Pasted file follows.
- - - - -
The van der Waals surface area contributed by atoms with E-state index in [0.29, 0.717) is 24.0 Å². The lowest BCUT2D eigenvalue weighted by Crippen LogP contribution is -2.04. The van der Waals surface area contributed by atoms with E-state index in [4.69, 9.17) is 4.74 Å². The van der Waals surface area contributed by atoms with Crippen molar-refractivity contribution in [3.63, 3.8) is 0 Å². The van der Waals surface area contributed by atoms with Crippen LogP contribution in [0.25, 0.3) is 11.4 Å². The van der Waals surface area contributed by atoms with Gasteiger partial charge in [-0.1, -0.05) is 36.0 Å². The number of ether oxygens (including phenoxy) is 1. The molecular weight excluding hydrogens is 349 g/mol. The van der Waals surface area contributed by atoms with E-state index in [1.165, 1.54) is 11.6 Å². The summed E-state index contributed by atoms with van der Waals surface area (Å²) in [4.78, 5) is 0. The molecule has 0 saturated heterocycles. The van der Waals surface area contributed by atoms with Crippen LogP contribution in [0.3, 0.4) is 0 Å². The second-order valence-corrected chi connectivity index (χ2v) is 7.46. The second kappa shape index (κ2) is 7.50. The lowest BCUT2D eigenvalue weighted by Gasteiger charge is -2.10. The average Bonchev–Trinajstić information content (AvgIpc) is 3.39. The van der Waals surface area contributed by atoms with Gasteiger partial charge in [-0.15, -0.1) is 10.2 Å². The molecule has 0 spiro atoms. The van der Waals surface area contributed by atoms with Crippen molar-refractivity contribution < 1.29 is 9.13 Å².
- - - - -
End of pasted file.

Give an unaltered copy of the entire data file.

The van der Waals surface area contributed by atoms with E-state index in [0.29, 0.717) is 24.0 Å². The lowest BCUT2D eigenvalue weighted by Crippen LogP contribution is -2.04. The van der Waals surface area contributed by atoms with E-state index in [4.69, 9.17) is 4.74 Å². The van der Waals surface area contributed by atoms with Crippen molar-refractivity contribution in [3.63, 3.8) is 0 Å². The van der Waals surface area contributed by atoms with Crippen LogP contribution in [0.25, 0.3) is 11.4 Å². The van der Waals surface area contributed by atoms with Gasteiger partial charge in [-0.1, -0.05) is 36.0 Å². The number of ether oxygens (including phenoxy) is 1. The molecular weight excluding hydrogens is 349 g/mol. The van der Waals surface area contributed by atoms with E-state index in [1.165, 1.54) is 11.6 Å². The summed E-state index contributed by atoms with van der Waals surface area (Å²) in [4.78, 5) is 0. The molecule has 0 saturated heterocycles. The van der Waals surface area contributed by atoms with Crippen LogP contribution in [0.3, 0.4) is 0 Å². The second-order valence-corrected chi connectivity index (χ2v) is 7.46. The second kappa shape index (κ2) is 7.50. The lowest BCUT2D eigenvalue weighted by Gasteiger charge is -2.10. The average Bonchev–Trinajstić information content (AvgIpc) is 3.39. The van der Waals surface area contributed by atoms with Gasteiger partial charge in [-0.15, -0.1) is 10.2 Å². The molecule has 0 spiro atoms. The van der Waals surface area contributed by atoms with Crippen molar-refractivity contribution < 1.29 is 9.13 Å².